Article | Elixir for Addressfinder

Elixir for Addressfinder

We’ve been trying out Elixir for the first time. Sit in on this Abletech Tech Talk to find out what it was like to learn Elixir.

Nigel Ramsay and Tracey Norrish have been using Elixir, instead of Ruby, for an Addressfinder project. Watch a video or read the summary:

Using Elixir instead of Ruby

Nigel and Tracey have been looking at using Elixir as an alternative to Ruby for some of the Addressfinder address processing.


Address building currently takes too long.

It typically takes us a minimum of two to three days. We start from an empty system, to building all the data, and getting it shipped into production. It’s a massive job. It does a lot — we are working with a large data set of millions of addresses. We have around seven data sources that we merge and export to the Addressfinder API project.

We’ve tuned the process but any mistakes made aren’t obvious until the end causing time-wasting repetition.


Elixir is able to process the data more efficiently.

A process that previously took 90 minutes takes only 35 seconds using Elixir

Elixir is very quick and we’ve also fine-tuned the process of how we take our data across to the database.

Watch a video of Tech Talk on Elixir:

Ruby vs Elixir


Using Ruby, every record was loaded and then an actual insert would be executed to put the record into the database. Doing that 2 million times takes a while.


With Elixir we can use a Postgres COPY to stream the data into the database, which is more efficient. The overhead of getting 2 million records into, then out of, Elixir, is quite low. Elixir can do it faster and Postgres can write the data into the database.

Learning Elixir

We had a job to do, so we used it as an opportunity to learn Elixir.

We’ve been taking one data set (which is being deprecated) and replacing it with another data set. Rather than rewriting using Ruby, we’re using Elixir. This way we learn Elixir and replace the data set at the same time.

In the same way that Ruby is a language, so is Elixir.

As Ruby on Rails runs on an application framework, Elixir does have an equivalent called Phoenix. We’re not using Phoenix because we’re not building a web app.

Elixir comes with a project structure, even if you’re not using Phoenix, which is nice. It’s got test expectations, directories where you put files, fixtures, configurations.

In addition to Elixir, we’re also using a database integration tool called Ecto, and a CSV Parser called NimbleCSV.

How did it go?

There are similarities between the two languages. For example, in Ruby we normally run a rake task operation. Elixir has the equivalent — tasks that you can write called mix files. Elixir also has modules that group together functions and built-in documentation where you can define what a command is going to do.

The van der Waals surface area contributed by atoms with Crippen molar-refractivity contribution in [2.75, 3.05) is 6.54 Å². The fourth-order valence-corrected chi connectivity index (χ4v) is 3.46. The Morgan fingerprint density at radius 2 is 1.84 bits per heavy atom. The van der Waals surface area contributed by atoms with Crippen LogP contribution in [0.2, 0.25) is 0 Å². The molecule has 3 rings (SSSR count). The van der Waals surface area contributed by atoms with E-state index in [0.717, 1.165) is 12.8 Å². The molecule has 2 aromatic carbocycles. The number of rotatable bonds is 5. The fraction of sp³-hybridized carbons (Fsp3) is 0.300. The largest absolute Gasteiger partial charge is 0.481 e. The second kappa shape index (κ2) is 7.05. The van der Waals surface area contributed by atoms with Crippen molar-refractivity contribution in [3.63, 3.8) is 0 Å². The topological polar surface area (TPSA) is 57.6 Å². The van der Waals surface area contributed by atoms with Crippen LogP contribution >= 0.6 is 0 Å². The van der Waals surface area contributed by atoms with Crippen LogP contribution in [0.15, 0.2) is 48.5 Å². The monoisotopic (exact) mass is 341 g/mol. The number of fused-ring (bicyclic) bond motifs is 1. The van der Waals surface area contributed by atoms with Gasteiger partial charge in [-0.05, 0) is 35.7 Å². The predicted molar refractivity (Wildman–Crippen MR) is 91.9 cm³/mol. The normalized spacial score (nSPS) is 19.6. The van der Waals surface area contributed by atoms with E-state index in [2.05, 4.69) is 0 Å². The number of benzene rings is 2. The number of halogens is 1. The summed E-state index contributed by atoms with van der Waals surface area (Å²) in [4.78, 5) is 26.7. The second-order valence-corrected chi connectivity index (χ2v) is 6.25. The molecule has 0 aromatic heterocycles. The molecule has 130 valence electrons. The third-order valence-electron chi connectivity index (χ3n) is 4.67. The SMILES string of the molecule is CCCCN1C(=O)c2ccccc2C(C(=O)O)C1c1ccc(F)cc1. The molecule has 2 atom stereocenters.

Elixir does pattern matching which is an interesting and useful feature.

We used ExGuard for testing and it ran quickly.


Elixir works well and is useful

You group things together by module, you put functions in them

There’s a pipe operator which is pretty easy to get your head around

There’s tests, which are familiar

Elixir runs like a rocket — it’s really quick

The learning curve isn’t too bad — you’re writing similar things to with Ruby — just using a pipe operator.

Instead of using an object, you have a module with bunch of methods on it. You pass the state around between each function call, but the pipe operator helps with this.

Elixir’s finely tuned for efficiency with the pipe operator

Now we’re getting used to Elixir we’re able to get things out quickly

The code looks fairly familiar (with funny operators)

With our particular problem of processing data. A lot of data has to pass through the system and be manipulated. If a language like Elixir can help us do that in a much more efficient manner that’s brilliant.

Next steps for us

We’ve got further plans for using Elixir with additions we’ll need to make to our data.

We’re set up with good infrastructure now, for doing what we need. We have a docker compose file, we’ve got docker containers: database, Elixir, Rails, Elastic Search.

Once we’ve built it, we throw it away and turn off the VM. We’ve got a Travis file, as Travis support Elixir “out of the box”.


Do you have an Erlang VM process that sits there sleeping?

It does it on demand.

Where did you get online support?

There are two Elixir Slack groups — a global slack channel, and an Australia/NZ combined community too. The Elixir online documentation is very good too. There’s Stack Overflow and an Elixir forum.


Time intensive tasks can definitely be sped up by using Elixir. The technology works efficiently.

We’re excited about Elixir:

  • It’s allowing us to write faster code which is important for us

  • It’s not complicated — it’s familiar and accessible

  • Once you’ve got some good patterns to follow it’s quick to get going

  • In the future it could move towards being a general purpose solution for some problems we need to solve

  • Much like Rails, the learning phase will take time. Elixir, Erlang and Phoenix are quite big and you can’t learn it all in one go.

  • We’ve learnt little bits like data processing, talking to the database. Down the track we’ll learn further steps.

  • Elixir has exciting potential. It’s quick, familiar, aesthetic and reliable.

Read more about Elixir in Marcus Baguley’s blog post.

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